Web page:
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Float on a note


  • Tao Zhu
  • Neil Wallace


From 1863-1914, banks in the U.S. could issue notes subject to full collateral, a per-period tax on outstanding notes, redemption of notes on demand, and a clearing fee per issued note cleared through the Treasury. The system failed to satisfy a purported arbitrage condition; i.e., the yield on collateral exceeded the tax rate plus the product of the clearing fee and the average clearing rate of notes. The failure is explained by a model in which note issuers choose to issue notes only in trades that both produce a low clearing rate (high float) and are subject to diminishing returns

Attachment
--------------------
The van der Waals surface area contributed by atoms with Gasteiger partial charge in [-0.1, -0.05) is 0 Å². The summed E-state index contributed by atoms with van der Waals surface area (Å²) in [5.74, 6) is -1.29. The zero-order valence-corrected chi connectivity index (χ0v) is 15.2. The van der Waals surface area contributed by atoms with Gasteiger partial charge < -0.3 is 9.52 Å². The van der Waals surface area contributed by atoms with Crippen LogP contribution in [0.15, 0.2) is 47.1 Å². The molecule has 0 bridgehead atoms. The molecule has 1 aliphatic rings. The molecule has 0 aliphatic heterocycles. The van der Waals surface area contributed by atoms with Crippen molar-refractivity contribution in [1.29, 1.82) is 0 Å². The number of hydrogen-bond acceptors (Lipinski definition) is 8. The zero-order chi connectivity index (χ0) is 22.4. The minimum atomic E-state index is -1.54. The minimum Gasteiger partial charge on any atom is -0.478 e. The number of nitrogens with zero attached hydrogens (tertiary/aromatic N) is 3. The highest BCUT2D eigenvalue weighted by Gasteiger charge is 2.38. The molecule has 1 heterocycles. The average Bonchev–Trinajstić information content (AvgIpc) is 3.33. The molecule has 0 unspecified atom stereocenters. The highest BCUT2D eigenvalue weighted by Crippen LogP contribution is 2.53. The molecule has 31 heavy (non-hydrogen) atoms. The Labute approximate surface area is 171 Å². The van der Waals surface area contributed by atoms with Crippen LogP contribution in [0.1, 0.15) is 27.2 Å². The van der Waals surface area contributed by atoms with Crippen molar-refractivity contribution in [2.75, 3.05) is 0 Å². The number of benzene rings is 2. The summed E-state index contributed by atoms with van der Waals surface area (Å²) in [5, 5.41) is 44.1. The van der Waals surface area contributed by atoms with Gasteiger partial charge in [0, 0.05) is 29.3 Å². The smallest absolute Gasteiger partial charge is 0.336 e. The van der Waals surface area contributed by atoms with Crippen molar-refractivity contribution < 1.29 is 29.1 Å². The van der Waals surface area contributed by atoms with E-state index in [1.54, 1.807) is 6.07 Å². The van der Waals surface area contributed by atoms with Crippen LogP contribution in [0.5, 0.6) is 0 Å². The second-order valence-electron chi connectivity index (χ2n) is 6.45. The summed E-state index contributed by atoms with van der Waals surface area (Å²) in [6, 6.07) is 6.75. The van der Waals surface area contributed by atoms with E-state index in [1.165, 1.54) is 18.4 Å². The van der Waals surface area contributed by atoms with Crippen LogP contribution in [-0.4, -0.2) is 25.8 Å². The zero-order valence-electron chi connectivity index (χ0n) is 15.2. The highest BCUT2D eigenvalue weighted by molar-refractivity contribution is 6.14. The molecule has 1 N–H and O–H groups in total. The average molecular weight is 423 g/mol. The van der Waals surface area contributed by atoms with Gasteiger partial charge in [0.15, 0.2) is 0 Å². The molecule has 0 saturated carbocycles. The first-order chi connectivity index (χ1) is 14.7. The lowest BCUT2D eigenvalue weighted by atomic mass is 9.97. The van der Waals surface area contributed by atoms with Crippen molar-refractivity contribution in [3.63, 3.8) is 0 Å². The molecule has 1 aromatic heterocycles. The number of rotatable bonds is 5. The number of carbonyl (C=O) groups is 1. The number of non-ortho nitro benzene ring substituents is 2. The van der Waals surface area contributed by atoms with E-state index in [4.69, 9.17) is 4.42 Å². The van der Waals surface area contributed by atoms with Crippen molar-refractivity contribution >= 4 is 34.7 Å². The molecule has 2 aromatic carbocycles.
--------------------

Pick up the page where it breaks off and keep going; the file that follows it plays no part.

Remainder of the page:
Suggested Citation

  • Tao Zhu & Neil Wallace, 2004. "Float on a note," Econometric Society 2004 Far Eastern Meetings 743, Econometric Society.
  • Handle: RePEc:ecm:feam04:743

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    References listed on IDEAS

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    Cited by:

    1. Calomiris, Charles W. & Mason, Joseph R., 2008. "Resolving the puzzle of the underissuance of national bank notes," Explorations in Economic History, Elsevier, vol. 45(4), pages 327-355, September.

    More about this item


    national banking system; note issuance; float;

    JEL classification:

    • E40 - Macroeconomics and Monetary Economics - - Money and Interest Rates - - - General


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